The obituary for U.S. manufacturing has been written many times. But as Mark Twain famously informed the New York Journal after various newspapers had reported that he was dead or dying, reports of manufacturing's demise have been greatly exaggerated.
Caregivers sometimes find supplies or equipment delivered at the door that they had, in fact, expected. But, said Susan Reinhard, it would be nice had it come with instructions or, better still, an instructor.
State Rep. Angus McKelvey likes the metaphor: Finding the best fix for the Hawaii Health Connector is like trying to fix an airplane after takeoff. You have to do it very carefully, he said. That is the whole approach to the current version of House Bill 2529, originally a proposal to make the Connector a state agency.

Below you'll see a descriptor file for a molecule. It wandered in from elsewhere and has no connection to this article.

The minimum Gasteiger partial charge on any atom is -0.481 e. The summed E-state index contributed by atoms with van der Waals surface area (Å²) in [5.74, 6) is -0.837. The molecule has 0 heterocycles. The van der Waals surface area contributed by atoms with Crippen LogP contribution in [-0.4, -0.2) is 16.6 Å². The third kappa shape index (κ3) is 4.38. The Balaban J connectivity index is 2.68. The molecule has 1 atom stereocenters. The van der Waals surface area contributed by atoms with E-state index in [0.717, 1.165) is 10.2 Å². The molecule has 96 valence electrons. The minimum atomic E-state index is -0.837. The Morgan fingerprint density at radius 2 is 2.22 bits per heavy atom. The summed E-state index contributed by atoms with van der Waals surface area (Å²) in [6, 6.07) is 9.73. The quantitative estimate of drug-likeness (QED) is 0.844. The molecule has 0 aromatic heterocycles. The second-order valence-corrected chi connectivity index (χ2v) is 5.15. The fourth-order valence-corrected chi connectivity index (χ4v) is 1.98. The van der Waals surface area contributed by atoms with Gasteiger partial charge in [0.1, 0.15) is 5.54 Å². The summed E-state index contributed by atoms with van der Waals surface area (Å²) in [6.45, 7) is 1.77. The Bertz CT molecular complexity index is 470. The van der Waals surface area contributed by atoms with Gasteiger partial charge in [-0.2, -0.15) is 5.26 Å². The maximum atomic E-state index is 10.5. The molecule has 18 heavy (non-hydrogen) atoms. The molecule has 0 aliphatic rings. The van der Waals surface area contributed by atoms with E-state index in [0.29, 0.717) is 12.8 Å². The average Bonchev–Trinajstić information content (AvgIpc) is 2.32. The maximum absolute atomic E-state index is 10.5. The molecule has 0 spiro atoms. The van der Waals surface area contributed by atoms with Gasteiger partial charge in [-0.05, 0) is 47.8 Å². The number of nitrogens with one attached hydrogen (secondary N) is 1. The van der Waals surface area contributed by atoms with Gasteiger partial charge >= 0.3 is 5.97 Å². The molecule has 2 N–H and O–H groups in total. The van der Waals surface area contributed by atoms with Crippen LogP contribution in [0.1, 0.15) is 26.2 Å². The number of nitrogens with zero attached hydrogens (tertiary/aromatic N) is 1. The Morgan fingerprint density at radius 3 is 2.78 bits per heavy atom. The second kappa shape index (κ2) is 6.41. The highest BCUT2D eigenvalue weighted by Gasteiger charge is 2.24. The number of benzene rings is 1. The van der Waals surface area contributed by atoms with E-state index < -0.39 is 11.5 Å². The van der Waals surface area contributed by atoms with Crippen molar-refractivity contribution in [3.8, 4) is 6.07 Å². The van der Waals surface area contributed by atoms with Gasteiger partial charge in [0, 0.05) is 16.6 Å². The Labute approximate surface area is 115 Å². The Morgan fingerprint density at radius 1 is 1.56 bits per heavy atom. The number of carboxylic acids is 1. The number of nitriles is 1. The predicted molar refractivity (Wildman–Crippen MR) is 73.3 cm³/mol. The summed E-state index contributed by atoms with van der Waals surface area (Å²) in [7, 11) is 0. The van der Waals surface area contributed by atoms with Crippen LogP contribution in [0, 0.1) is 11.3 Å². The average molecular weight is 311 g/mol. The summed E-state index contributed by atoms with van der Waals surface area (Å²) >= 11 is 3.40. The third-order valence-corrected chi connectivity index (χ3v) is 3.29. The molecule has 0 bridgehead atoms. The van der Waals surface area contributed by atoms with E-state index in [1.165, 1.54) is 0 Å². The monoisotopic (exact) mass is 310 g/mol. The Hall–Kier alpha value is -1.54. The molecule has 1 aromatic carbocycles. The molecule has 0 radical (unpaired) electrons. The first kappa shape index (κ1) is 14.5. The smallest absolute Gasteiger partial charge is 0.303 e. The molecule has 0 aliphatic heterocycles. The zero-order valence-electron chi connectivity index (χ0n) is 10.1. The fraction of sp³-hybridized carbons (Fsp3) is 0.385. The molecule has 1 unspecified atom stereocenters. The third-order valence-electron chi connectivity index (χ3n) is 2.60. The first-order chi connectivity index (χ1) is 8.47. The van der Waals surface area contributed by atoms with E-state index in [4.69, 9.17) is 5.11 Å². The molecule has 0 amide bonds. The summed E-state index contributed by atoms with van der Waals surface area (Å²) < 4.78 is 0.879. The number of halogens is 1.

I was talking about government and the economy with then-state Rep. Brian Schatz, later lieutenant governor and now U.S. Sen. Brian Schatz. "You're not saying that all you want government to do is fix the potholes and clean the bathrooms at the public park?" he asked me.
In preparing the executive supplemental budget, Gov. Neil Abercrombie set forth an overall strategy of maintaining a sustainable multi-year financial plan to establish a solid financial foundation for Hawaii.
Everyone can be forgiven for being confused about the meaning of "affordable housing." The expression is popularly applied to everything from heavily subsidized public rentals up to condos that are also described as "workforce housing," units priced for urban professionals.
The method hailed as the best way to end chronic homelessness was born of desperation more than two decades ago on the streets of New York City: Psychologist Sam Tsemberis despaired seeing his severely mentally ill, drug addicted or alcoholic patients cycle from the streets to jail, psychiatric wards, homeless shelters and back to the streets.
The overarching goal of the public nonprofit East-West Center -- established in 1960 by Congress -- is to promote cooperation and understanding among nations in Asia, the Pacific and the United States.